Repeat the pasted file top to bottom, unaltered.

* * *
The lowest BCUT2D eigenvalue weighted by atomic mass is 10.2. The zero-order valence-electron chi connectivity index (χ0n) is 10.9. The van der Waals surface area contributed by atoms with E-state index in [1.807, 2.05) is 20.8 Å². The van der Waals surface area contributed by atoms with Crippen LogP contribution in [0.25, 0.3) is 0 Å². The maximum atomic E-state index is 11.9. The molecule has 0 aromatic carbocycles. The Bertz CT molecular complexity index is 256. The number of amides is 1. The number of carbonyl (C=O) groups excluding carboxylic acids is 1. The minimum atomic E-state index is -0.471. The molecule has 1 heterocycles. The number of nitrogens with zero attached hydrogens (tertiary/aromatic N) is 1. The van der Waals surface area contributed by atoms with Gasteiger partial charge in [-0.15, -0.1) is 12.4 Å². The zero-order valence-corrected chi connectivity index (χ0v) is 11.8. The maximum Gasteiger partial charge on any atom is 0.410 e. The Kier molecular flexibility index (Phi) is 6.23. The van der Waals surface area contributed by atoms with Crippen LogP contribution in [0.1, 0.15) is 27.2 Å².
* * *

The lowest BCUT2D eigenvalue weighted by atomic mass is 10.2. The zero-order valence-electron chi connectivity index (χ0n) is 10.9. The van der Waals surface area contributed by atoms with E-state index in [1.807, 2.05) is 20.8 Å². The van der Waals surface area contributed by atoms with Crippen LogP contribution in [0.25, 0.3) is 0 Å². The maximum atomic E-state index is 11.9. The molecule has 0 aromatic carbocycles. The Bertz CT molecular complexity index is 256. The number of amides is 1. The number of carbonyl (C=O) groups excluding carboxylic acids is 1. The minimum atomic E-state index is -0.471. The molecule has 1 heterocycles. The number of nitrogens with zero attached hydrogens (tertiary/aromatic N) is 1. The van der Waals surface area contributed by atoms with Gasteiger partial charge in [-0.15, -0.1) is 12.4 Å². The zero-order valence-corrected chi connectivity index (χ0v) is 11.8. The maximum Gasteiger partial charge on any atom is 0.410 e. The Kier molecular flexibility index (Phi) is 6.23. The van der Waals surface area contributed by atoms with Crippen LogP contribution in [0.1, 0.15) is 27.2 Å².